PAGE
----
The finance and central bank chiefs of the world’s largest economies will debate the risks of Russia’s prolonged war in Ukraine and yet another shift to resuming interest rate hikes in meetings next week in Gandhinagar, India. 

The discussions among the Group of 20 nations come as the war drags on for nearly 17 months, slowing the global economy and keeping policymakers on edge over resurgent inflation and stuttering growth. G-20 chiefs are also examining regulations for cryptocurrencies and ways to access more climate financing.

There will be demands on the World Bank and the International Monetary Fund to shore up their balance sheets and address the impact of climate change and future pandemics. The G-20 meetings will build on discussions in Paris last month involving 40 world leaders who made commitments for easier access to cash for poorer countries facing debt stress. 

Here are the major themes at play for the key meetings next Monday and Tuesday: 

War language 

As the G-20 president this year, India struggled to get countries to agree to language around the war and is trying to achieve a chair summary at the end of next week’s meetings. That’s a tall order given India failed to secure a statement in the last finance ministers’ meeting in April.  

China and Russia had objected to language describing the conflict even as Western leaders condemned Moscow and pledged further support for Ukraine. It’s expected it will remain tough for India to negotiate language that is palatable to all the G-20 members ahead of the leaders’ summit in September.  

Also read: Russia needs India, China in post-war scenario

“On all items in core agenda, common ground was found, except for the impact of war between Russia and Ukraine on the world economy,” India’s Economic Affairs Secretary Ajay Seth said on Thursday.

Interest rate conundrum

Global monetary policymakers are increasingly diverging on policy stances, particularly when it comes to inflation. While elevated price gains are keeping US and European central banks in tightening mode, the prospect of deflation is compelling China to consider further easing.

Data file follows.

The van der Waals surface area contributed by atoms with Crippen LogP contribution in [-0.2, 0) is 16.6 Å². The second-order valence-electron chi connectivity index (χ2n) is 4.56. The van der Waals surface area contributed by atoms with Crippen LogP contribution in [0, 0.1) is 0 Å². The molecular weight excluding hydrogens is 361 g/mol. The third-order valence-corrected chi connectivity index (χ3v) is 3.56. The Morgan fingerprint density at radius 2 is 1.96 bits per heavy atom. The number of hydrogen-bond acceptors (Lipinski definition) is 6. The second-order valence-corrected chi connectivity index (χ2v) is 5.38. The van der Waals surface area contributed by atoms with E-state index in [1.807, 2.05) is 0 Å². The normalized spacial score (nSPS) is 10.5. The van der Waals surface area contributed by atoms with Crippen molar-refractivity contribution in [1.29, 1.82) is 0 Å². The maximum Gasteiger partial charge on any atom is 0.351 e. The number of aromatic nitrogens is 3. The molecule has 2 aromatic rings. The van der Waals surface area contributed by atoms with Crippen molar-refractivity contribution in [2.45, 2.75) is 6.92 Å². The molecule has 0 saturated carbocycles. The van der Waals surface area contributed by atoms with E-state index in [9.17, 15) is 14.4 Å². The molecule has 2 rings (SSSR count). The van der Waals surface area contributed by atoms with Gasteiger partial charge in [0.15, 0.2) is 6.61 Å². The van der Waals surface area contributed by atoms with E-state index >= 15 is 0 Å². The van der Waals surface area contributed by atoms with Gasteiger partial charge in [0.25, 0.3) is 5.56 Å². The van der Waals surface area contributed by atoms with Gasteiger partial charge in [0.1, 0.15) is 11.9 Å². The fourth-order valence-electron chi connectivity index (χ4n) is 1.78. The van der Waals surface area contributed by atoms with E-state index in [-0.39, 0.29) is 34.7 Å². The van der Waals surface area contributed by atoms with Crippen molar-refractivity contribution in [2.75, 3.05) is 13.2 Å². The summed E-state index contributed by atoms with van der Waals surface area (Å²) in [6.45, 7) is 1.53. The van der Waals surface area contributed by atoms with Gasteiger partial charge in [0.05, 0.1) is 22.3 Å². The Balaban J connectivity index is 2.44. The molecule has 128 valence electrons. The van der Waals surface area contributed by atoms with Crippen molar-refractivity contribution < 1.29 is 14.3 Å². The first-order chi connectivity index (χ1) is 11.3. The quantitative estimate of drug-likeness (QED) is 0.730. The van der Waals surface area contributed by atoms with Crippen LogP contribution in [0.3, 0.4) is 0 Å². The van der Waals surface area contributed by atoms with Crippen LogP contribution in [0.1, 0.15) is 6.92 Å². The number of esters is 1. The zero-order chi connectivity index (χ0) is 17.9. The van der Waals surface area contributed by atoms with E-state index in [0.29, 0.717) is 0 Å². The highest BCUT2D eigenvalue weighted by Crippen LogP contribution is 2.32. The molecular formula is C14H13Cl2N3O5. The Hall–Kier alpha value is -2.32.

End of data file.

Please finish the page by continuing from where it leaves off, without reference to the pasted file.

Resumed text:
Central bankers will also discuss threats posed by the banking sector turmoil that shook investors worldwide earlier this year. The failure of two mid-sized US lenders and a near-collapse of European banking giant Credit Suisse Group raised fears of a contagion, complicating the growth trajectory for the world that’s also dealing with the after-effects of the war in Europe. 

Multilateral reforms

An overhaul of the World Bank and the IMF will be on the table with Treasury Secretary Janet Yellen leading the charge. She has urged the development lenders to work harder to mobilise private capital as global challenges mount. 

An expert panel headed by economists Lawrence Summers and NK Singh suggested both lenders ramp up annual loans to developing countries while tapping sovereign donors and the private sector for further funds, according to people familiar with the matter. 

The panel has also advocated boosting market-linked financing to $300 billion annually by 2030, they said. In comparison, the volume of financing resources committed by multilateral organisations stood at $162 billion in 2016, according to an Organisation for Economic Cooperation Development report.

Also read: Australia upbeat on global tax talks at G20 in India

A spokesperson for India’s finance ministry didn’t respond to requests for comment. 

The G-20 countries are also exploring ways for the lenders to deliver loans with special provisions to protect developing nations from climate risk. 

Debt distress

The proportion of countries in debt distress, or at high risk of one, has doubled to 60 per cent from 2015 levels, according to International Monetary Fund data. However, there are tentative signs of debt breakthroughs. 

Countries like Zambia, which has been waiting for debt resolution for years, secured a deal with official creditors, including China under the G-20’s Common Framework.

The development could lead the way for other nations such as Ghana, Sri Lanka and Ethiopia, which are locked in negotiations with creditors and bondholders to restructure debt.

Crypto regulations 

Bankrupt FTX Trading Ltd. and other high-profile failures in crypto-asset markets over the past year have pushed regulators including the Financial Stability Board and the IMF to find ways to implement global standards. 

“We must avoid a globally fragmented system of regulation that would allow crypto-asset activities to flow to the areas where regulation is less stringent,” said FSB Chair Klaas Knot in a letter to G-20 Finance Ministers ahead of the meeting. “This will require a further strengthening of cross-border cooperation and information sharing.”

Digital currencies issued by central banks are gaining more traction as global trade expands after the pandemic. 

More than half of the world’s central banks are exploring or developing digital currencies, according to the IMF. RBI’s Digital Currency (CBDC) has 1.3 million customers since its launch and is aiming for a million transactions a day by end-2023.